Evidently, waffles are much more popular than we imagine. National Waffle Day is celebrated on August 24th. A more famous waffle holiday is celebrated in Sweden on March 25th called Waffeldagen, which is the one I’ve celebrated for many years. It turns out that many countries have their own variation on this simple delight. Society celebrates further by enjoying Waffle Week.
The waffle has a much older pedigree than you might imagine.
If you think that waffles evolved from pancakes, you’re correct. It’s a logical conclusion because both cakes use a very similar batter. Archaeologists have discovered that a type of pancake was eaten by Neolithic humans. Evidence shows that they cultivated wild versions of grain, harvested them, and pounded the grains into a pulp that was cooked on heated stones. Even though spatulas weren’t invented yet, the “pancakes” were flipped in order to cook both sides.
Sometime, around 1200 BCE, during the iron age, the evidence shows that somebody began using two heated iron plates to cook the grain cakes on both sides at once. However, there was no grid pattern to the food. Similarly, people in ancient Greece enjoyed eating a wafer cake known as “obleios”. They were prepared by pouring batter onto a heated iron plate, then placing another heated plate on top of the first. The wafer cakes became popular as vendors started to sell them on the streets of ancient Athens.
The cakes became more like our modern version starting in Midieaval Europe. A French blacksmith was inspired by the pattern of the honeycombs made by bees. He cast a flatiron that featured the grid-shaped pattern. Within a few years, the cakes were prepared in bakeries and by street vendors. The delicacies were called “gaufre”. In the low countries and Scandinavia the word “wafel” had come into use. Later, the Old English word “wafla” was coined to describe the same design.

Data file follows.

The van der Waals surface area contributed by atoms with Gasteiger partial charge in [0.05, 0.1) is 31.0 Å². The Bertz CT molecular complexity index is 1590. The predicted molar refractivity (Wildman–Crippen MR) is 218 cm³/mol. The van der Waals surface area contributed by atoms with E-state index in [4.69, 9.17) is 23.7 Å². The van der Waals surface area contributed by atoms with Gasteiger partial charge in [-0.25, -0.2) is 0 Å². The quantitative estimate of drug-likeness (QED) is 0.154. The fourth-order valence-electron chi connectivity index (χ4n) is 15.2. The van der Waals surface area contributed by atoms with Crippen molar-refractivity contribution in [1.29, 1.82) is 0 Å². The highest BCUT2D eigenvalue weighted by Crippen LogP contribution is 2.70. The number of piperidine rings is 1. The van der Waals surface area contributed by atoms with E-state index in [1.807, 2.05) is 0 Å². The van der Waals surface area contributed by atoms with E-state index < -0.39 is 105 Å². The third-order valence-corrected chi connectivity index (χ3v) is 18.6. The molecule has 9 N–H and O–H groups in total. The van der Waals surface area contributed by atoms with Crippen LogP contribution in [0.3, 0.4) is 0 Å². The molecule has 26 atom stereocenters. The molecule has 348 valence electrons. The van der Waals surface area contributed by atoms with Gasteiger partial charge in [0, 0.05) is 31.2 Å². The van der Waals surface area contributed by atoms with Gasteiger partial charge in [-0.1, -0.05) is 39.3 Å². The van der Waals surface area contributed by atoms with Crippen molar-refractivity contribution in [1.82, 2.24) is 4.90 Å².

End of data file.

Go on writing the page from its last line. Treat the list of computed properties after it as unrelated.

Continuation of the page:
The newfangled grid-shaped cakes were eaten by nearly everyone. Wealthy and noble citizens enjoyed their gaufre with honey. Everyone else ate them plain. The food was so popular that King Charles IX proclaimed regulations for the waffle business because of the problem of disputes between waffle vendors in Paris and other French cities.
By the 1600s, the best recipes and preparation techniques were developed in Holland. If we could travel back via a time machine, we would probably recognize dutch wafels as very similar to our own waffles. The food was so much a part of culture, that the first European settlers bound for the Eastern seaboard of North America brought wafel irons with them to the colonies.
By the 1750s the colonists had Americanized the traditional spelling to “waffle”.
In the early years of the United States, Thomas Jefferson’s stint as US Ambassador to France was wrapping up. As souvenirs to bring home, Jefferson chose a pasta machine, and a long-handled waffle iron. Once at home, Jefferson had waffles served during dinner parties. Soon, it became a national fashion to enjoy waffle parties. Attendees could top the cakes with molasses or maple syrup. Some hosts served waffles topped with a savory stew.
The next development in waffle history was from a Dutch-American inventor. Cornelius Swartwout adapted the waffle iron for use on top of a coal or wood fired range. Swartwout was granted a patent for his gadget in August of 1869.
In the early 1900s Thomas Stackbeck developed the first electric waffle iron. His invention featured a self-regulating temperature control that prevented the device from overheating. It is this design that provides the basis for our modern waffle iron appliances.
The latest development in popular waffle consumption came from San Jose, California. Tony, Sam, and Frank Dorsa decided to sell pre-baked waffles to the public. The Dorsa brothers perfected a thin, frozen waffle that could be quickly reheated in a conventional toaster. Their product was named the “Eggo” waffle.
I prefer to bake my own waffles, because I’m able to use healthier ingredients and also experiment with different recipes. My favorite of the two waffle irons in my kitchen, is the vintage “Universal” iron I’ve owned since 1977. Dad dug through some old appliances in his basement and gave me the waffle iron to use. It took several hours to clean off the crusty residue and then restore the chrome finish of the appliance. I then replaced the frayed, cloth-covered cord with a modern one. There is no temperature control dial, so I regulate the heat by plugging and unplugging the cord from the wall outlet.
If I’m preparing just a few waffles for myself or one other guest, I mix the batter in a shaker bottle instead of a bowl. The use of the shaker keeps clean up chores to a minimum.
We still have three more days left of Waffle Week, so go ahead and indulge in this old-fashioned delicacy soon.